"Sheikh Dr. Sultan bin Muhammad Al Qasimi, Member of the Supreme Council and Ruler of Sharjah, has expressed his belief in the importance of Arabic poetry and its active role in the cultural and humanistic movement," Emirati poet and Sharjah House of Poetry Director Abdullah al-Buraiki said.

Buraiki says that the Sharjah house of poetry embraces all poetry trends both in its classical and modernist genres.

He said that most activities center on drawing on the experiences of all creative poets without exception, and promoting their work through Arab cultural and artistic production and exchange.

Buraiki said that the body he heads is committed to a set of main objectives—among these goals is: rooting the role of poetry and poets in cultural movements and society, communicating the voice of poetry to all social sectors, documenting local, Gulf and Arabic poetry movement, as well as supporting poets and encouraging them financially and morally.



Divers Find Remains of Finnish Wwii Plane That Was Shot Down by Moscow With US Diplomat Aboard

A diving and salvage team in Estonia said this week that it had located well-preserved parts and debris from the Junkers Ju 52 plane operated by Finnish airline Aero - The AP
A diving and salvage team in Estonia said this week that it had located well-preserved parts and debris from the Junkers Ju 52 plane operated by Finnish airline Aero - The AP
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Divers Find Remains of Finnish Wwii Plane That Was Shot Down by Moscow With US Diplomat Aboard

A diving and salvage team in Estonia said this week that it had located well-preserved parts and debris from the Junkers Ju 52 plane operated by Finnish airline Aero - The AP
A diving and salvage team in Estonia said this week that it had located well-preserved parts and debris from the Junkers Ju 52 plane operated by Finnish airline Aero - The AP

The World War II mystery of what happened to a Finnish passenger plane after it was shot down over the Baltic Sea by Soviet bombers appears to finally be solved more than eight decades later.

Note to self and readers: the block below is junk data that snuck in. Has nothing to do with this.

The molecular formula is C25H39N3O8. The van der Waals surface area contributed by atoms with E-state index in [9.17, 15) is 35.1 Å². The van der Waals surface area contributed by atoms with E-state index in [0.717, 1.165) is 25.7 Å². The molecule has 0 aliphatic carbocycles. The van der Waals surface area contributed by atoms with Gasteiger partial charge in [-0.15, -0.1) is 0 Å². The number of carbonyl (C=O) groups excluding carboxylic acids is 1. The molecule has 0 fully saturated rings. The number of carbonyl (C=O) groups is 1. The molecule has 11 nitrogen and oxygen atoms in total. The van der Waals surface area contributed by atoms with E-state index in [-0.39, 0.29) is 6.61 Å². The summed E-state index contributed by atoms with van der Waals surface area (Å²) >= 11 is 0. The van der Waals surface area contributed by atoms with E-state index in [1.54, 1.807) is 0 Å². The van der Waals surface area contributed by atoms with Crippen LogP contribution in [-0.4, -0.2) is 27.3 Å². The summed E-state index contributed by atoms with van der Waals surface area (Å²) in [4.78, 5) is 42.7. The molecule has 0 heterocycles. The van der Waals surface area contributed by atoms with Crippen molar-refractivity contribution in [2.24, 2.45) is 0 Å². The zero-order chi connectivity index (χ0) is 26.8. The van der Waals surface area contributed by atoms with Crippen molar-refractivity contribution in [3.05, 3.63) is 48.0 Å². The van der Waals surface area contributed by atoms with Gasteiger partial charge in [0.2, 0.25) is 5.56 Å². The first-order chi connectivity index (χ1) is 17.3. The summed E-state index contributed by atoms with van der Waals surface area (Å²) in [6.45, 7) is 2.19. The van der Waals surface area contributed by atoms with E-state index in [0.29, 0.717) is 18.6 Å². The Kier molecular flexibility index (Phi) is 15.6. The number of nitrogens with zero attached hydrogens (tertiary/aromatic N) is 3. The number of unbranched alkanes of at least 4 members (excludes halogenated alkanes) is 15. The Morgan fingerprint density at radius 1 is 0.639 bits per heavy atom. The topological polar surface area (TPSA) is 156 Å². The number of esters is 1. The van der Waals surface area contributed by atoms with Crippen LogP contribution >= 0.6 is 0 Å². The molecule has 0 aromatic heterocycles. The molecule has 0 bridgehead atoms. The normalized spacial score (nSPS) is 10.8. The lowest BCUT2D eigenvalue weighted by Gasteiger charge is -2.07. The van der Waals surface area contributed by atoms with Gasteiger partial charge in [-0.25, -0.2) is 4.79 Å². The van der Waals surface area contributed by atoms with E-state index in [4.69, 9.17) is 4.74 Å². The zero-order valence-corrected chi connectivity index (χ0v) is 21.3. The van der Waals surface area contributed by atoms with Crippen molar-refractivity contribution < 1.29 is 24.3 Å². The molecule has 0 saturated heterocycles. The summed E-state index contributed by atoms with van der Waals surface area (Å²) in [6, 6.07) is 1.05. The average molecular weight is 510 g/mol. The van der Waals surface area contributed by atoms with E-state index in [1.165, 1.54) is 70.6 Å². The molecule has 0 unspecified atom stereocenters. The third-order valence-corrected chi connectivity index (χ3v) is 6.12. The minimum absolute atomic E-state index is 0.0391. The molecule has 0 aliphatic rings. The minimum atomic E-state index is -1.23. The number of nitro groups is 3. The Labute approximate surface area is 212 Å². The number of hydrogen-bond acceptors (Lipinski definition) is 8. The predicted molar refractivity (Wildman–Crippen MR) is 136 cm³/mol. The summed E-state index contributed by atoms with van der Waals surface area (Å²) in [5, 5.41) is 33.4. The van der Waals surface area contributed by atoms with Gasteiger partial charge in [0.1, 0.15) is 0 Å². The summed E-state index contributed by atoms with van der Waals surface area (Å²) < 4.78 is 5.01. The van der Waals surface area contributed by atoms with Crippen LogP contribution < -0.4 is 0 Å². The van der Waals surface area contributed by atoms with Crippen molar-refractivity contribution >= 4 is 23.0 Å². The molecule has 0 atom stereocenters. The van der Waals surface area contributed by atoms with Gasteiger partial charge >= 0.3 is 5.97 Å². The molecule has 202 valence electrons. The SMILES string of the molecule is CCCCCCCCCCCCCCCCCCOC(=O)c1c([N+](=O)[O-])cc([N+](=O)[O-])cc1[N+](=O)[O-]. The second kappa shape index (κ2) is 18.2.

The plane was carrying American and French diplomatic couriers in June 1940 when it was downed just days before Moscow annexed the Baltic states. All nine people on board the plane were killed, including the two-member Finnish crew and the seven passengers — an American diplomat, two French, two Germans, a Swede and a dual Estonian-Finnish national.

A diving and salvage team in Estonia said this week that it had located well-preserved parts and debris from the Junkers Ju 52 plane operated by Finnish airline Aero, which is now Finnair. It was found off the tiny island of Keri near Estonia's capital, Tallinn, at a depth of around 70 meters (230 feet), The AP reported.

“Basically, we started from scratch. We took a whole different approach to the search,” Kaido Peremees, spokesman for the Estonian diving and underwater survey company Tuukritoode OU, explained the group’s success in finding the plane’s remains.

The downing of the civilian plane, named Kaleva, en route from Tallinn to Helsinki happened on June 14, 1940 — just three months after Finland had signed a peace treaty with Moscow following the 1939-40 Winter War.

The news about the fate of the plane was met with disbelief and anger by authorities in Helsinki who were informed that it was shot down by two Soviet DB-3 bombers 10 minutes after taking off from Tallinn’s Ulemiste airport.

“It was unique that a passenger plane was shot down during peacetime on a normal scheduled flight,” said Finnish aviation historian Carl-Fredrik Geust, who has investigated Kaleva’s case since the 1980s.